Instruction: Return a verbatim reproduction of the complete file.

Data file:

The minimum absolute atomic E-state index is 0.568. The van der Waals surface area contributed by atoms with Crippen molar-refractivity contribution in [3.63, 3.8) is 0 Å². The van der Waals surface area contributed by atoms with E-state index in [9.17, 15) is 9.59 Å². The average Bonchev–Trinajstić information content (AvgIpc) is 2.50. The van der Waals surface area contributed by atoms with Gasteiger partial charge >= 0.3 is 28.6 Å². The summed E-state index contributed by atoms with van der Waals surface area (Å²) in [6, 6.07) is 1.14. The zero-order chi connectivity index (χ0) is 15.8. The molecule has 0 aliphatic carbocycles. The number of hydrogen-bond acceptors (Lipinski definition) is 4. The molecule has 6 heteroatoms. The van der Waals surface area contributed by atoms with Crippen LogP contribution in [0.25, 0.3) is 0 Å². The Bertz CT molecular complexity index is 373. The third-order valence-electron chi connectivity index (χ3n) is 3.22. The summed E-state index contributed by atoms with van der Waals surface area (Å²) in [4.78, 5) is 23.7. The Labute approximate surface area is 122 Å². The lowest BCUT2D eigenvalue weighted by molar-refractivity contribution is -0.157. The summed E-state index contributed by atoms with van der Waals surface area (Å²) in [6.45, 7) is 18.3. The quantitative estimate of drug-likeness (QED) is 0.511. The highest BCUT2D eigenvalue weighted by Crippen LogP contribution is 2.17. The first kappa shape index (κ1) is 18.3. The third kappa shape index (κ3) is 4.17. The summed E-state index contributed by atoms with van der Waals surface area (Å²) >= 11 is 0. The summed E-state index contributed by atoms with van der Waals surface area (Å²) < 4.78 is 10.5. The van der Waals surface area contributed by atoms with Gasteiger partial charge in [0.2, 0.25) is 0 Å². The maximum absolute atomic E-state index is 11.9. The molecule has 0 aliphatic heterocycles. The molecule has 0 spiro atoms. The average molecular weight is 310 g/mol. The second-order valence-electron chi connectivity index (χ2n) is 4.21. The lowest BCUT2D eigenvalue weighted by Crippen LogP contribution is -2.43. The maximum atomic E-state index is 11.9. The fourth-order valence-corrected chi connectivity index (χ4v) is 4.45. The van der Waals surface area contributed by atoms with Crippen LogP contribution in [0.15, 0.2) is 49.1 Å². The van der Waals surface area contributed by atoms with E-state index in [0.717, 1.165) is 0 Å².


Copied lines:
The minimum absolute atomic E-state index is 0.568. The van der Waals surface area contributed by atoms with Crippen molar-refractivity contribution in [3.63, 3.8) is 0 Å². The van der Waals surface area contributed by atoms with E-state index in [9.17, 15) is 9.59 Å². The average Bonchev–Trinajstić information content (AvgIpc) is 2.50. The van der Waals surface area contributed by atoms with Gasteiger partial charge >= 0.3 is 28.6 Å². The summed E-state index contributed by atoms with van der Waals surface area (Å²) in [6, 6.07) is 1.14. The zero-order chi connectivity index (χ0) is 15.8. The molecule has 0 aliphatic carbocycles. The number of hydrogen-bond acceptors (Lipinski definition) is 4. The molecule has 6 heteroatoms. The van der Waals surface area contributed by atoms with Crippen LogP contribution in [0.25, 0.3) is 0 Å². The Bertz CT molecular complexity index is 373. The third-order valence-electron chi connectivity index (χ3n) is 3.22. The summed E-state index contributed by atoms with van der Waals surface area (Å²) in [4.78, 5) is 23.7. The Labute approximate surface area is 122 Å². The lowest BCUT2D eigenvalue weighted by molar-refractivity contribution is -0.157. The summed E-state index contributed by atoms with van der Waals surface area (Å²) in [6.45, 7) is 18.3. The quantitative estimate of drug-likeness (QED) is 0.511. The highest BCUT2D eigenvalue weighted by Crippen LogP contribution is 2.17. The first kappa shape index (κ1) is 18.3. The third kappa shape index (κ3) is 4.17. The summed E-state index contributed by atoms with van der Waals surface area (Å²) >= 11 is 0. The summed E-state index contributed by atoms with van der Waals surface area (Å²) < 4.78 is 10.5. The van der Waals surface area contributed by atoms with Gasteiger partial charge in [0.2, 0.25) is 0 Å². The maximum absolute atomic E-state index is 11.9. The molecule has 0 aliphatic heterocycles. The molecule has 0 spiro atoms. The average molecular weight is 310 g/mol. The second-order valence-electron chi connectivity index (χ2n) is 4.21. The lowest BCUT2D eigenvalue weighted by Crippen LogP contribution is -2.43. The maximum atomic E-state index is 11.9. The fourth-order valence-corrected chi connectivity index (χ4v) is 4.45. The van der Waals surface area contributed by atoms with Crippen LogP contribution in [0.15, 0.2) is 49.1 Å². The van der Waals surface area contributed by atoms with E-state index in [0.717, 1.165) is 0 Å².